The second methodological issue was the decision to postpone making references to literature relating to the science, mathematics and technology education as well as to the theoretical frameworks that were employed until future analysis is carried out. Stated simply, the book is compromised without a bibliography! While this did have the effect of enabling the editors to focus on the important points that emerged from the cases themselves, it also obscured other important points. An instance is seen in Chapter 3, dealing with teaching and learning.

Although constructivism is the only learning theory that is explicitly mentioned, other theories of teaching and learning environments are implied at several points. These include theories of situated cognition and theories of learning styles. A more direct consideration of learning theories would have done much to highlight some important differences underlying the three subjects. For example, while constructivism has been very influential in science education in recent years, technology education has historically relied heavily on theories of experiential learning. By not dealing explicitly with the literature and theory related to the subject matter of the book, the authors were unable to interrogate some of the issues that appear to be germane to the analysis they carried out.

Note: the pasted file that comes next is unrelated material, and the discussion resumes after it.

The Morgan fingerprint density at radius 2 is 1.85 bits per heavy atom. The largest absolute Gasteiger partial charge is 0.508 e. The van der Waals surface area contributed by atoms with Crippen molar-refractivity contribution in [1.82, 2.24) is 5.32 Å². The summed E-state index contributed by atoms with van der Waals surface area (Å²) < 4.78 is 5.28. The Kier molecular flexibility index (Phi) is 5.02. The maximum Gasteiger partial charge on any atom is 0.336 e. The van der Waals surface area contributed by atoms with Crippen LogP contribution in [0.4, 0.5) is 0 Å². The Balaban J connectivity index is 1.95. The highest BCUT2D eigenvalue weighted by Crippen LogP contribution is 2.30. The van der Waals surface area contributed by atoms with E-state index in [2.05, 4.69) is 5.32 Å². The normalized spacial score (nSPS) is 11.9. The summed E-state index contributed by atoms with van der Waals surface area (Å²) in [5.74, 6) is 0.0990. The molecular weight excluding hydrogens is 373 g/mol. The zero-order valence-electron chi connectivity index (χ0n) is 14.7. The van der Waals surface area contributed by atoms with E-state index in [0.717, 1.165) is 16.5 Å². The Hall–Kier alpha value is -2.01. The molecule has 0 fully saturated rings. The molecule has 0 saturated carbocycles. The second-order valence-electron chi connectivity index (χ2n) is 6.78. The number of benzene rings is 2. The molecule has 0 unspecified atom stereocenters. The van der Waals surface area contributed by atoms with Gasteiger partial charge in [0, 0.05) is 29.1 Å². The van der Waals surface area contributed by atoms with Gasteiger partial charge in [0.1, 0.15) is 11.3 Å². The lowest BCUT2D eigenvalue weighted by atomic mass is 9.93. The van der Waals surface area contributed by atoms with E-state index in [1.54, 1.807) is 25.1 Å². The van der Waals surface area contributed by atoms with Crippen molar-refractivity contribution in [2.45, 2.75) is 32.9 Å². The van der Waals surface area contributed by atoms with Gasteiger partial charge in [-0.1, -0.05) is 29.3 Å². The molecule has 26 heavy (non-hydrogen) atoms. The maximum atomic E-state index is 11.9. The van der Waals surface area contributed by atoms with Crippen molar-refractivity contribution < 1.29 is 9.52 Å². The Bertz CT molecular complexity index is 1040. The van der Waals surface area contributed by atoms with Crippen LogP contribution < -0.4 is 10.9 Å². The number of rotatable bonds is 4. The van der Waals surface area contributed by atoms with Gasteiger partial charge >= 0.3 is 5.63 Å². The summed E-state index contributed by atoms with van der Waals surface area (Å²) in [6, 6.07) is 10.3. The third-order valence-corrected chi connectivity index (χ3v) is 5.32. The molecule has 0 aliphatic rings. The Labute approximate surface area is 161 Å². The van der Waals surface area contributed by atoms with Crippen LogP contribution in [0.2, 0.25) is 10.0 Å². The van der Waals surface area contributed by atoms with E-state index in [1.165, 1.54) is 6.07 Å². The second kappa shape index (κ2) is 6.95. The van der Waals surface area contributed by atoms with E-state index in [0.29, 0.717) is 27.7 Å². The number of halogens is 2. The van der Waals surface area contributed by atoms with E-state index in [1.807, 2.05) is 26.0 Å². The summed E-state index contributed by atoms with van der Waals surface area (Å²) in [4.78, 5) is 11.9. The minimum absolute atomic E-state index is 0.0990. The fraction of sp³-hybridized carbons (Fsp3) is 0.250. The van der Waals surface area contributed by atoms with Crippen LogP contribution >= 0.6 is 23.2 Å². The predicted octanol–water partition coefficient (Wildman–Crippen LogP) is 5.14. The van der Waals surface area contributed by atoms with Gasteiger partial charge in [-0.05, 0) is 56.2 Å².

Final Overview

The 23 case studies no doubt provide important contributions to knowledge in the individual subject areas that each addresses. However, changing the subject really seems to be about changing science education. Technology education is particularly short-changed and an inadequate understanding of this subject is evident.

Fundamental differences between subjects were not accounted for in the book, such as the historical differences in the clientele of the various subjects, the different problem solving approaches used in each subject, different ways the practitioners of the three subjects see the world, and how each addresses different human abilities. Despite this overall character to the writing, there is the occasional hint that the authors recognize subject differences, for example, when discussing assessment, they state, "Assessment must be capable of responding differently to the different epistemological constraints that govern the organization of knowledge in each discipline" (p. 98).